Rz | Mean surface roughness depth parameter (µm) |

D | Cutter diameter (mm) |

k_{r} | Major cutting edge angle (deg) |

z | Number of teeth |

d | Depth of cut (mm) |

v_{c} | Cutting speed (m/min) |

f_{z} | Feed per tooth (mm/tooth) |

a′ | Relative position of the face mill towards the workpiece (mm) |

e | Displacement of the cutter axis towards the workpiece (mm) |

a_{i} | Instant uncut chip thickness (mm) |

ψ_{1}, ψ_{in} | Inlet angle (deg) |

ψ_{2}, ψ_{out} | Out angle (deg) |

ψ | The contact angle (deg) |

θ | Tooth spacing angle (deg) |

ψ_{i} | Angular coordinate of the i-th tooth (deg) |

B | Milling width (mm) |

D_{r} | Direction of rotary motion |

D_{s} | Feed movement |

F_{x}, F_{y}, F_{z} | Components of the cutting forces (N) |

A_{x},A_{y} | Accelerations of vibrations (m/s^{2}) |

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**Figure 1.**Experimental part: (

**a**) Experimental setup, (

**b**) workpiece specification, (

**c**) milling cutter.

**Figure 2.**Types of installation of face Up and Down milling (${a}_{i}$, uncut chip thickness; ${\mathsf{\psi}}_{1}$ = ${\mathsf{\psi}}_{in}$, inlet angle; ${\mathsf{\psi}}_{2}$ = ${\mathsf{\psi}}_{out}$, out angle; $\mathsf{\psi}$, the contact angle; $\mathsf{\theta}$, tooth spacing angle; ${\mathsf{\psi}}_{i}$, angular coordinate of the i-th tooth; $B$, depth of milling; $e$, positions symmetry of cutter and workpiece; ${a}^{\prime}$, positions the end of the cutter diameter and the beginning of the workpiece; ${D}_{r}$, direction of rotary driven; ${D}_{s}$, feed movement; $1$, $2$, $3$, ${1}^{\prime}$, ${2}^{\prime}$, ${3}^{\prime}$, points determining the amount of chip scraps removed per one rotation of the cutter); (

**a**) Asymmetric circuit (Up milling), (

**b**) Asymmetric circuit (Down milling), (

**c**) Symmetric circuit (Up milling), (

**d**) Symmetric circuit (Down milling).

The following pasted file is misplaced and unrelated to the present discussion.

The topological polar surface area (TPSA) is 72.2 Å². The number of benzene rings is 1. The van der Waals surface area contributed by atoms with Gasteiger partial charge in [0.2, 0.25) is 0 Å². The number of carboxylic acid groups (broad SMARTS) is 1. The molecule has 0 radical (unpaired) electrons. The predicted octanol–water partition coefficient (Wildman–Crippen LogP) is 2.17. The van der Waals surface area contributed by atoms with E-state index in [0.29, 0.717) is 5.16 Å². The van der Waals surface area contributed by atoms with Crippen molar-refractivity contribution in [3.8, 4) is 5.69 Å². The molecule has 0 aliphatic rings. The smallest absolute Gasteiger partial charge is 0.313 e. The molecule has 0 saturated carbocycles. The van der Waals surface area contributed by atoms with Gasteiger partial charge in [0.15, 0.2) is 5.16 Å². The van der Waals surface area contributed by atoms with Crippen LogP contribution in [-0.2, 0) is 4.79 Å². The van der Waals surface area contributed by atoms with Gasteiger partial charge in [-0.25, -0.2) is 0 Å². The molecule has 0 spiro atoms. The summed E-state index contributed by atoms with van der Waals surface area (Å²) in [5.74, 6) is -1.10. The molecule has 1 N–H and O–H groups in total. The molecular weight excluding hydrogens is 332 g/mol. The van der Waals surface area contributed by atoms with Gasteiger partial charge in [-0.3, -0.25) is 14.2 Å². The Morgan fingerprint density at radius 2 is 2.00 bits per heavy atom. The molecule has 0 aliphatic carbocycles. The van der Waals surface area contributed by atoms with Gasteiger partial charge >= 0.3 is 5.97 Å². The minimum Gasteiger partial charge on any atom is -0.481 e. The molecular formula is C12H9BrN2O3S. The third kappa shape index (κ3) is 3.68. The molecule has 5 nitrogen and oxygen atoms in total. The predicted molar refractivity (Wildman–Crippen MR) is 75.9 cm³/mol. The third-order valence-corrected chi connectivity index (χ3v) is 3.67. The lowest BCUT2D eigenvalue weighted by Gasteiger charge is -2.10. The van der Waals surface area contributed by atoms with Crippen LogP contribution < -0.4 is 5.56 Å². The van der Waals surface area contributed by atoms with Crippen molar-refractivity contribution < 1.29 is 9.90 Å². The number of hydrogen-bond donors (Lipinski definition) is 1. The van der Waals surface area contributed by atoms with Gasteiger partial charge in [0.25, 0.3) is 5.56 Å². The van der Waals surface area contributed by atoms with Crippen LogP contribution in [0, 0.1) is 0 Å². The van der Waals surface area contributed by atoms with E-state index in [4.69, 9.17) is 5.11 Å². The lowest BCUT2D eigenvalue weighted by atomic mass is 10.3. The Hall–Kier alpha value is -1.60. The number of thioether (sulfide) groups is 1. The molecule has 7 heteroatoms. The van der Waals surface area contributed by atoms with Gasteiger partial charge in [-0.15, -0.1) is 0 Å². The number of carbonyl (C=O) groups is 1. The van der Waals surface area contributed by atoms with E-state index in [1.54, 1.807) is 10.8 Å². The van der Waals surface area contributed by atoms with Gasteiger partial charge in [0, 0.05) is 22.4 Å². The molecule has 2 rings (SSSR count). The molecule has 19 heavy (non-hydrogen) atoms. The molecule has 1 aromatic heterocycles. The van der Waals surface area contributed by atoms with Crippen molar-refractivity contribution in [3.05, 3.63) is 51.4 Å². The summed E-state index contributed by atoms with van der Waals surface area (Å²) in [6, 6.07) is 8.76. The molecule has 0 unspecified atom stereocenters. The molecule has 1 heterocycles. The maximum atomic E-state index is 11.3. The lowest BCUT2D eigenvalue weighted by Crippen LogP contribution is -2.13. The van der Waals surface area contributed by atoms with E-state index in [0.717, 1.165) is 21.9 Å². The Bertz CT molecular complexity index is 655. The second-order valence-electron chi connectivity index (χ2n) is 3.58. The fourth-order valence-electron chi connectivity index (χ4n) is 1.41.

**Figure 4.**The root mean square values: (

**a**) The root mean square values of cutting force F

_{x}force as function of ${a}^{\prime}$; (

**b**) the root mean square values of acceleration of vibration A

_{x}as a function of ${a}^{\prime}$.

**Figure 5.**The surface roughness parameter: (

**a**) Ra as function of ${a}^{\prime}$; (

**b**) Rz as function of ${a}^{\prime}$.

Workpiece Material | Chemical Composition in wt% | Vickers Hardness, HV | |||||||||
---|---|---|---|---|---|---|---|---|---|---|---|

Carbon, C | Silicon, Si | Manganese, Mn | Nickel, Ni | Sulphur, S | Phosphorus, P | Chrome, Cr | Cuprum, Cu | Arsenic, As | Iron, Fe | ||

Max | 0.5 | 0.35 | 0.9 | 0.25 | up to 0.04 | up to 0.035 | up to 0.25 | up to 0.25 | up to 0.08 | ≈97 | 184 |

Min | 0.43 | 0.15 | 0.6 | 0 | - | - | - | - | - |

Material of the Cutting Part | Cutter Diameter, D, mm | Major Cutting Edge Angle, k_{r}, deg | Number of Teeth, z |
---|---|---|---|

PVD coated carbide (TiAlN + Al_{2}O_{3} on the rake face) + (ZrCN on the flank face) | 63 | 90 | 6 |

Depth of Cut, d, mm | Cutting Speed, v_{c}, m/min | Feed Per Tooth, f_{z}, mm/tooth | Relative Position of the Cutter, a′, mm |
---|---|---|---|

1 | 100.0 | 0.1 | 0, 0.3, 0.8, 3.3, 6.3, 9.3, 11.8, 12.3, 12.6 |

a/mm | Ψ_{1}, Inlet Angle, ^{0} | Ψ_{2}, Outlet Angle, ^{0} | Ψ, Contact Angle, ^{0} | z_{c}, Number of Active Teeth | Scheme in doc File | Description |
---|---|---|---|---|---|---|

0 | 0 | 126.9 | 126.9 | 2.12 | Figure 2a | Asymmetric (predominantly up milling) |

0.3 | 7.9 | 127.6 | 119.7 | 2 | Figure 2a | Asymmetric (predominantly up milling) |

0.8 | 12.9 | 128.7 | 115.8 | 1.93 | Figure 2a | Asymmetric (predominantly up milling) |

3.3 | 26.5 | 134.8 | 108.3 | 1.81 | Figure 2a | Asymmetric (predominantly up milling) |

6.3 | 36.9 | 143.2 | 106.3 | 1.77 | Figure 2c,d | Symmetric * |

9.3 | 45.2 | 153.6 | 108.4 | 1.81 | Figure 2b | Asymmetric (predominantly down milling) |

11.8 | 51.3 | 167.1 | 115.8 | 1.93 | Figure 2b | Asymmetric (predominantly down milling) |

12.3 | 52.5 | 172.1 | 119.6 | 1.99 | Figure 2b | Asymmetric (predominantly down milling) |